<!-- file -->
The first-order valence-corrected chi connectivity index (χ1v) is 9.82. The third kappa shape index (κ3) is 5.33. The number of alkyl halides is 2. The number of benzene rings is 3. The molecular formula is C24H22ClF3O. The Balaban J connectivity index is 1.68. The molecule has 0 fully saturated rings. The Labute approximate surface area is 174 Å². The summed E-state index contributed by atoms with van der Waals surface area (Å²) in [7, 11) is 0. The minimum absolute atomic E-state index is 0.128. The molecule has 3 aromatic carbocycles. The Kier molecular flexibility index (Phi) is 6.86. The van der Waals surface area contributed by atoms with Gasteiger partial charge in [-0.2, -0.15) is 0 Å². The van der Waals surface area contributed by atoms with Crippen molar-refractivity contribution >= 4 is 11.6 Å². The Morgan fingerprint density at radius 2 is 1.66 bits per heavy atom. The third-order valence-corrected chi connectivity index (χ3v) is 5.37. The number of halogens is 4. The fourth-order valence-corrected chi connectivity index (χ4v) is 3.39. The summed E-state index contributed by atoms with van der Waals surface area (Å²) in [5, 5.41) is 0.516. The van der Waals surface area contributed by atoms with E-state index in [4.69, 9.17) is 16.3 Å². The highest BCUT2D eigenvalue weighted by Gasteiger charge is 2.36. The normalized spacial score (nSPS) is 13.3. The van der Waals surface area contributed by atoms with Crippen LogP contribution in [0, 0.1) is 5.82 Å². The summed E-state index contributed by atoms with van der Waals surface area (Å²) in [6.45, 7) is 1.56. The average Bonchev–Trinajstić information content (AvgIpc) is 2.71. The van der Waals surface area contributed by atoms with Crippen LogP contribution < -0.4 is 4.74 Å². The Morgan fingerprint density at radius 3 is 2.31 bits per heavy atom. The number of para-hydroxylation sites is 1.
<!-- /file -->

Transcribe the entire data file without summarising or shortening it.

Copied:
The first-order valence-corrected chi connectivity index (χ1v) is 9.82. The third kappa shape index (κ3) is 5.33. The number of alkyl halides is 2. The number of benzene rings is 3. The molecular formula is C24H22ClF3O. The Balaban J connectivity index is 1.68. The molecule has 0 fully saturated rings. The Labute approximate surface area is 174 Å². The summed E-state index contributed by atoms with van der Waals surface area (Å²) in [7, 11) is 0. The minimum absolute atomic E-state index is 0.128. The molecule has 3 aromatic carbocycles. The Kier molecular flexibility index (Phi) is 6.86. The van der Waals surface area contributed by atoms with Gasteiger partial charge in [-0.2, -0.15) is 0 Å². The van der Waals surface area contributed by atoms with Crippen molar-refractivity contribution >= 4 is 11.6 Å². The Morgan fingerprint density at radius 2 is 1.66 bits per heavy atom. The third-order valence-corrected chi connectivity index (χ3v) is 5.37. The number of halogens is 4. The fourth-order valence-corrected chi connectivity index (χ4v) is 3.39. The summed E-state index contributed by atoms with van der Waals surface area (Å²) in [5, 5.41) is 0.516. The van der Waals surface area contributed by atoms with E-state index in [4.69, 9.17) is 16.3 Å². The highest BCUT2D eigenvalue weighted by Gasteiger charge is 2.36. The normalized spacial score (nSPS) is 13.3. The van der Waals surface area contributed by atoms with Crippen LogP contribution in [0, 0.1) is 5.82 Å². The summed E-state index contributed by atoms with van der Waals surface area (Å²) in [6.45, 7) is 1.56. The average Bonchev–Trinajstić information content (AvgIpc) is 2.71. The van der Waals surface area contributed by atoms with Crippen LogP contribution < -0.4 is 4.74 Å². The Morgan fingerprint density at radius 3 is 2.31 bits per heavy atom. The number of para-hydroxylation sites is 1.